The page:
Intended for healthcare professionals

General Practice

Knowledge and communication difficulties for patients with chronic heart failure: qualitative study

BMJ 2000; 321 doi: https://doi.org/10.1136/bmj.321.7261.605 (Published 09 September 2000) Cite this as: BMJ 2000;321:605
  1. A E Rogers (Angela.rogers{at}kcl.ac.uk), research associatea,
  2. J M Addington-Hall, senior lecturera,
  3. A J Abery, research associatea,
  4. A S M McCoy, research associateb,
  5. C Bulpitt, professor of geriatric medicinec,
  6. A J S Coats, professor of cardiologyd,
  7. J S R Gibbs, senior lecturer in cardiologyb
  1. a Department of Palliative Care and Policy, Guy's, King's and St Thomas's Medical School and St Christopher's Hospice, New Medical School Building, London SE5 6PJ
  2. b National Heart and Lung Institute, Imperial College School of Medicine, Department of Cardiology, Charing Cross Hospital, London W6 8RF
  3. c Imperial College School of Medicine, Hammersmith Hospital, London W12 0NN
  4. d Royal Brompton Hospital, London SW3 6NP
  1. Correspondence to: A E Rogers

    Abstract

    Objectives: To explore patients' understanding of chronic heart failure; to investigate their need for information and issues concerning communication.

    Design: Qualitative analysis of in-depth interviews by a constant comparative approach.

    Participants: 27 patients identified by cardiology and care of the elderly physicians as having symptomatic heart failure (New York Heart Association functional class of II, III, or IV) and who had been admitted to hospital with heart failure in the past 20 months.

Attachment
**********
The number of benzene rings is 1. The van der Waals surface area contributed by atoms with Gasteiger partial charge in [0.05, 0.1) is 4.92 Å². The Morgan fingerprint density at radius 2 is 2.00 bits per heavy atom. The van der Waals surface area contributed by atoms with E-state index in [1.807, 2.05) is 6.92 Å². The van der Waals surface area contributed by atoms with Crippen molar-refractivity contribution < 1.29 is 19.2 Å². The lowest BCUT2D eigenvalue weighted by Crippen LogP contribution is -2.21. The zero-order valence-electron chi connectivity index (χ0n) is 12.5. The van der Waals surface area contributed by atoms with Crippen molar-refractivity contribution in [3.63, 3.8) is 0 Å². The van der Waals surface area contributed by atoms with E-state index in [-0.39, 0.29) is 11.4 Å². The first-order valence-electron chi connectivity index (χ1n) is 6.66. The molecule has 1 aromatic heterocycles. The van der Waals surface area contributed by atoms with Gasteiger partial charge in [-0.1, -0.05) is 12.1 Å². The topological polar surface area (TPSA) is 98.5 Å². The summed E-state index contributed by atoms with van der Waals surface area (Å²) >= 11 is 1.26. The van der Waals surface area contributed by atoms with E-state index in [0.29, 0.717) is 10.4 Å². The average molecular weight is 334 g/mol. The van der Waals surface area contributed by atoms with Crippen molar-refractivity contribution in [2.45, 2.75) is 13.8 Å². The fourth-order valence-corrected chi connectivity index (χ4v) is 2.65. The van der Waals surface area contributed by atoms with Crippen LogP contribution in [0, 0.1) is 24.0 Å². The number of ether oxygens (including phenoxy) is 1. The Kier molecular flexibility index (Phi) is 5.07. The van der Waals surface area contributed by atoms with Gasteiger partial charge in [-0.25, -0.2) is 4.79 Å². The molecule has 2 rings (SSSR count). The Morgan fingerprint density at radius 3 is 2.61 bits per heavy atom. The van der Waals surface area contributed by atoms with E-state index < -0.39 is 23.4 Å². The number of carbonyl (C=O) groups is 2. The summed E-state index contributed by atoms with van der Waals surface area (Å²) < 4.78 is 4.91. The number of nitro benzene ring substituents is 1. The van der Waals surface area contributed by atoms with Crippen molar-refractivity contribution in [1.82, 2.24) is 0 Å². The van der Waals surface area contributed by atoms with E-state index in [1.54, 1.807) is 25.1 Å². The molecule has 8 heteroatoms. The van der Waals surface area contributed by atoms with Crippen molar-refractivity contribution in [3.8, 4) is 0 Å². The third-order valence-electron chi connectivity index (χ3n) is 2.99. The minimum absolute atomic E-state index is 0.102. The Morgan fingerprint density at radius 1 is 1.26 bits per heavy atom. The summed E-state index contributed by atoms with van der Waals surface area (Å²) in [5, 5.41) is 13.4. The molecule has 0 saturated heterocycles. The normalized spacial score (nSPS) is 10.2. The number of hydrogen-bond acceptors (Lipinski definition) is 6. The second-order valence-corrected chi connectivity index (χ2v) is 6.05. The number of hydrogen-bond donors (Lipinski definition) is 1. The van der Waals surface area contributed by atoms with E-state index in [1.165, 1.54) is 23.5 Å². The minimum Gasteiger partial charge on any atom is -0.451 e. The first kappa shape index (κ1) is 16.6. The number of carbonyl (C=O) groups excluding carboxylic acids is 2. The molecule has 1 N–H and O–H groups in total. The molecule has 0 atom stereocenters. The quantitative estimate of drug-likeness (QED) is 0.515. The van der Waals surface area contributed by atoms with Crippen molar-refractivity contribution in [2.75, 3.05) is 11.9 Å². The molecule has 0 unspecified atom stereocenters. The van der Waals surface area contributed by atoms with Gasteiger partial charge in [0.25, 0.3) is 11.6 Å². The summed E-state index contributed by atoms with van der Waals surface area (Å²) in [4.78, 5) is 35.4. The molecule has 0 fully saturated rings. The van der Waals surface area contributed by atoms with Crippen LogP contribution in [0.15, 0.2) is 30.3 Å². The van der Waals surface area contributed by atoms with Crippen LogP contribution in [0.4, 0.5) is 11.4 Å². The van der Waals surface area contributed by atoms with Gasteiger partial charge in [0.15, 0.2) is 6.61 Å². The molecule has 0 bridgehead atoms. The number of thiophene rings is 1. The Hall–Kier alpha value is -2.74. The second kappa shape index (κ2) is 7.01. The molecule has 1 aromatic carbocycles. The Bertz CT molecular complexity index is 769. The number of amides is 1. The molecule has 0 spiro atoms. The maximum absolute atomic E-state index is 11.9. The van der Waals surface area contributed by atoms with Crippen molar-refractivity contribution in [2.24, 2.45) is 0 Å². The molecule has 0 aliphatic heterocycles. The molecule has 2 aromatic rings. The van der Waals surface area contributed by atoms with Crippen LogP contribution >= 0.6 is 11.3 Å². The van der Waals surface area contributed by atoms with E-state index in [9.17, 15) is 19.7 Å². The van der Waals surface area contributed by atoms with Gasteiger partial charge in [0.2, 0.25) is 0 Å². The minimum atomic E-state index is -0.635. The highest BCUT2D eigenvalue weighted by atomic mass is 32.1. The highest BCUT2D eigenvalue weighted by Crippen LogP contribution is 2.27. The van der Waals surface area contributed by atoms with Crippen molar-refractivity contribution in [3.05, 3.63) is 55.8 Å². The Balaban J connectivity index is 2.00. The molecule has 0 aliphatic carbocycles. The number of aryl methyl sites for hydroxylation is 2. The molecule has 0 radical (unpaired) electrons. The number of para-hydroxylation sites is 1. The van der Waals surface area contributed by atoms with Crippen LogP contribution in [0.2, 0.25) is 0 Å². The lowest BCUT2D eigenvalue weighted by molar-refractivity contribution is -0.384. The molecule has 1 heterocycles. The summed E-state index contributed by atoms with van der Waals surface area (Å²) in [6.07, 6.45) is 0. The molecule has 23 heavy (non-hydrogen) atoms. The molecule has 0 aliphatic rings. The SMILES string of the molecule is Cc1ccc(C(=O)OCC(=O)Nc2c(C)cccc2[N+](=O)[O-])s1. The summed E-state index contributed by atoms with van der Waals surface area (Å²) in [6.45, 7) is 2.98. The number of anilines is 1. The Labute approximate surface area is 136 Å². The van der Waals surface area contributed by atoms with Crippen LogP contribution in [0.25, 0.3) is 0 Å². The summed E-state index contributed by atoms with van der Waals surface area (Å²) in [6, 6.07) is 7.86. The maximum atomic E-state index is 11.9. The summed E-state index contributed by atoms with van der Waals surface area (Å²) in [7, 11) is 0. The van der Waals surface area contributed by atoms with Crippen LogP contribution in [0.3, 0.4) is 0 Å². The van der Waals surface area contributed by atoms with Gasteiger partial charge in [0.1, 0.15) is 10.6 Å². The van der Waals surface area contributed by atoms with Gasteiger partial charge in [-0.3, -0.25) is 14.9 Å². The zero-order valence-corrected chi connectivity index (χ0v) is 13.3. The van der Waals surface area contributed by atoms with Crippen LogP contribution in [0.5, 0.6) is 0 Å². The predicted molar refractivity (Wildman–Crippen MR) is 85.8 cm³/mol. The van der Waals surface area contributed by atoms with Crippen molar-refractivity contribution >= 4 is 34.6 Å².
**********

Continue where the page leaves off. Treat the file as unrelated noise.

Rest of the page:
Results: Participants were aged 38–94 (mean 69 years); 20 had a New York Heart Association classification of III or IV. All had at least one concurrent illness. Participants sought information from the research interviewer about their heart failure, their prognosis, and likely manner of death. They also described several factors that could inhibit successful communication with their doctors. These included difficulties in getting to hospital appointments, confusion, short term memory loss, and the belief that doctors did not want to provide patients with too much knowledge.

    Conclusions: Good communication requires the ability both to listen and to impart relevant information. Effective and better ways of communicating with patients with chronic heart failure need to be tested. Disease specific barriers to effective communication, such as short term memory loss, confusion, and fatigue should be addressed. Strategies to help patients ask questions, including those related to prognosis, should be developed.

    Footnotes

    • Funding British Heart Foundation.

    • Competing interests None declared.

    View Full Text